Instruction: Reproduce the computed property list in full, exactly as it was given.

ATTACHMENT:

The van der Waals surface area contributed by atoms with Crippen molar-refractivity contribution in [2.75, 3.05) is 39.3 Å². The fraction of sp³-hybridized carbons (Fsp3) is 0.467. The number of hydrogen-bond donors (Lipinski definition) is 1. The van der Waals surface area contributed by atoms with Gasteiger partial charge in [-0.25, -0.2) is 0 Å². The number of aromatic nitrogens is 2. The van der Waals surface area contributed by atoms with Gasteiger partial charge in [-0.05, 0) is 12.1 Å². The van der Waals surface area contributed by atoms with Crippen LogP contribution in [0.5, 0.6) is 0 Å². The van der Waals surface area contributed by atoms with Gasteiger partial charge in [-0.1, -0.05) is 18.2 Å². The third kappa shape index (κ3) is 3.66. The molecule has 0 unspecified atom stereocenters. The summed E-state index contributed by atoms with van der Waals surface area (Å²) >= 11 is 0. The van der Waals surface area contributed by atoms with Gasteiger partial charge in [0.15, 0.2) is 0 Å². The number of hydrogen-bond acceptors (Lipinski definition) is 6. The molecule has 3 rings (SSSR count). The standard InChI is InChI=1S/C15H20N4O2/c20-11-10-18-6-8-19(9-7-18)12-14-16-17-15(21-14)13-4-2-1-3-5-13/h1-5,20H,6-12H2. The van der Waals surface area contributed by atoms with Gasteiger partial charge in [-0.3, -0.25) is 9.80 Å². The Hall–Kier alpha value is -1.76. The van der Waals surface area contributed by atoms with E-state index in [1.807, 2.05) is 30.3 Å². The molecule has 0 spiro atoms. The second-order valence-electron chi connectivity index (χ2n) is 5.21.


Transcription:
The van der Waals surface area contributed by atoms with Crippen molar-refractivity contribution in [2.75, 3.05) is 39.3 Å². The fraction of sp³-hybridized carbons (Fsp3) is 0.467. The number of hydrogen-bond donors (Lipinski definition) is 1. The van der Waals surface area contributed by atoms with Gasteiger partial charge in [-0.25, -0.2) is 0 Å². The number of aromatic nitrogens is 2. The van der Waals surface area contributed by atoms with Gasteiger partial charge in [-0.05, 0) is 12.1 Å². The van der Waals surface area contributed by atoms with Crippen LogP contribution in [0.5, 0.6) is 0 Å². The van der Waals surface area contributed by atoms with Gasteiger partial charge in [-0.1, -0.05) is 18.2 Å². The third kappa shape index (κ3) is 3.66. The molecule has 0 unspecified atom stereocenters. The summed E-state index contributed by atoms with van der Waals surface area (Å²) >= 11 is 0. The van der Waals surface area contributed by atoms with Gasteiger partial charge in [0.15, 0.2) is 0 Å². The number of hydrogen-bond acceptors (Lipinski definition) is 6. The molecule has 3 rings (SSSR count). The standard InChI is InChI=1S/C15H20N4O2/c20-11-10-18-6-8-19(9-7-18)12-14-16-17-15(21-14)13-4-2-1-3-5-13/h1-5,20H,6-12H2. The van der Waals surface area contributed by atoms with Gasteiger partial charge in [-0.3, -0.25) is 9.80 Å². The Hall–Kier alpha value is -1.76. The van der Waals surface area contributed by atoms with E-state index in [1.807, 2.05) is 30.3 Å². The molecule has 0 spiro atoms. The second-order valence-electron chi connectivity index (χ2n) is 5.21.